The FHA Appraisal Process: A Step By Step Guide
Once the Federal Housing Administration (FHA) agrees to insure you real estate property loan and you identify the property you want to buy, the next step in the approval process is the FHA appraisal of the property you intend to buy. The two main goals of the FHA appraisal process are to establish that the property is safe and to determine the market value of the property for purposes of the sale.
With that in mind, here are the typical stages of an FHA appraisal.
Order an FHA Appraisal
As of February 2010, FHA-approved lenders are no longer in control of the FHA appraisal process. Currently, before the FHA appraisal process begins, an FHA-recognized appraisal management company must order an FHA-approved appraiser to appraise your property. The fact that lenders have minimal contact with FHA appraisers during the appraisal process enables the appraisers to make an unbiased evaluation of the properties in question. You can ascertain whether the appraiser appointed to evaluate your home is FHA-approved by reviewing the list of approved appraisers on the Federal Housing Administration website.
FHA Appraisal: A Property Tour
The first task an appraiser has to complete during the FHA appraisal process is to view the property you intend to purchase. As per the guidelines of the appraisal process, the appraiser should place special emphasis in determining if the property is safe. However, it is vital to note that an FHA appraisal does not go into much detail as a home inspection and you should still hire a property inspector to identify conduct an in-depth investigation on any the structural and safety concerns of the property before buying it.
Besides safety, an FHA-approved appraiser also identifies any problems that may affect the value of the property such as poor sewage drainage or a leaky roof. Upon identifying such problems, the appraiser may recommend a reduction in the value of the property before the FHA approves it or advise you to ask the seller to fix the problems.
FHA Appraisal: Gathering Documentation
During the FHA appraisal process, an appraiser must gather documentation including photographs of the property, both the interior and exterior. In addition, the appraiser must make sketches of the property’s floor plan and make an outline detailing the location of all the interior appliances in the home. As part of the documentation process, the appraiser also evaluates the remaining estimated life of the property and documents it. The appraiser attaches these sketches and photographs to your property approval forms and files them with the FHA.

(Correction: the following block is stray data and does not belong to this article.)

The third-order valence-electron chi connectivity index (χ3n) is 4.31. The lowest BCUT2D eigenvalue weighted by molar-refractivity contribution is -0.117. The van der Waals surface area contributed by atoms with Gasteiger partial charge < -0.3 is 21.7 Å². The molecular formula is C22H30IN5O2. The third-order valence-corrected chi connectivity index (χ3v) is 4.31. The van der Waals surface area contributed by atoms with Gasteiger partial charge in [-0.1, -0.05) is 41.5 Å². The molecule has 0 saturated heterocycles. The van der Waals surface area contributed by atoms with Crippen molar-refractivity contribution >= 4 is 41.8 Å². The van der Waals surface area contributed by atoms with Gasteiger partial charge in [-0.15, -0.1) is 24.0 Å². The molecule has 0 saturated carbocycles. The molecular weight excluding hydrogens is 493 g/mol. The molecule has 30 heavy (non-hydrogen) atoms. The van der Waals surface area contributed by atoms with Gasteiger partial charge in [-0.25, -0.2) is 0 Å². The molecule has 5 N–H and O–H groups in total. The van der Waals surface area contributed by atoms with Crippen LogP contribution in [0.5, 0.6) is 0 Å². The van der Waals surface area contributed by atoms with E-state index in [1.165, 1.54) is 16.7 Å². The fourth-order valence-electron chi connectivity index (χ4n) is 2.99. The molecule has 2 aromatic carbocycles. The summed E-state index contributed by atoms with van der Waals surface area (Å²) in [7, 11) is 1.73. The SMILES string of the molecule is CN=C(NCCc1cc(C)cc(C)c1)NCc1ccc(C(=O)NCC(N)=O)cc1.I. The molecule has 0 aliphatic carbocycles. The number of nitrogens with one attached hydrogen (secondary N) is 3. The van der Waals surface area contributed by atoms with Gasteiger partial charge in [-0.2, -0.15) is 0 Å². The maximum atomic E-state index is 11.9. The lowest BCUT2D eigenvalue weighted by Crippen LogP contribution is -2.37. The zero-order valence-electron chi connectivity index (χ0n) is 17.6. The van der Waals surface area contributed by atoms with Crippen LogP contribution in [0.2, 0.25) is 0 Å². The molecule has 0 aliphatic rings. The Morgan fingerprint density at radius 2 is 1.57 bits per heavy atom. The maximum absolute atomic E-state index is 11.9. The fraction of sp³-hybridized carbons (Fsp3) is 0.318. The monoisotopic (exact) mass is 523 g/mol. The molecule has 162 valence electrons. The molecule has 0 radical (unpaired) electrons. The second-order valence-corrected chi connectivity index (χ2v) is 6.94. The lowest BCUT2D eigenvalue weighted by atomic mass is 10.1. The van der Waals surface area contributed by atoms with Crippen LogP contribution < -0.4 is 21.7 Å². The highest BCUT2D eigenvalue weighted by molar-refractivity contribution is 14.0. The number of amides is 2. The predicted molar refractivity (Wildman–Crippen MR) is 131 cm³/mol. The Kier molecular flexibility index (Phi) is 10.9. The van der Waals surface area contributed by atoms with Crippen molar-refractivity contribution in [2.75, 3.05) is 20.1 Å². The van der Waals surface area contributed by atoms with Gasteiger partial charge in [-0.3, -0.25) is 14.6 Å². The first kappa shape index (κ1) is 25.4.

The Valuation Process of an FHA Appraisal Process
As mentioned earlier, one of the key roles of an FHA appraiser during the FHA appraisal process is to determine the value of the property you intend to buy. In order to fulfill this role, the appraiser can use several valuation strategies. For instance, the appraiser can use a cost approach by determining the amount required to build a similar property. Another common valuation approach is sales comparison. Using this approach, an FHA appraiser compares your property to about three similar properties sold recently in the same neighborhood and adjusts the value based on how close your property is to various amenities in comparison to the other properties. Finally, an appraiser can use an income approach in the valuation process of your home. Using this approach, the appraiser estimates the monthly rent of your property based on the current rent rates and uses these estimates to value the property. It is important to note that FHA appraisers use the income valuation approach in FHA appraisal cases where a property buyer intends to use the property for rental purposes.
FHA Appraisal: Conclusion
Once an FHA appraiser sets the property value and completes the documentation and valuation stages, the FHA appraisal process is effectively complete. It is important to note that the value of the property, as determined by the appraiser during the FHA appraisal procedure, may not necessarily match the price set by the property seller. However, your lender will most likely use the final figure set during the FHA appraisal process to set lending limits.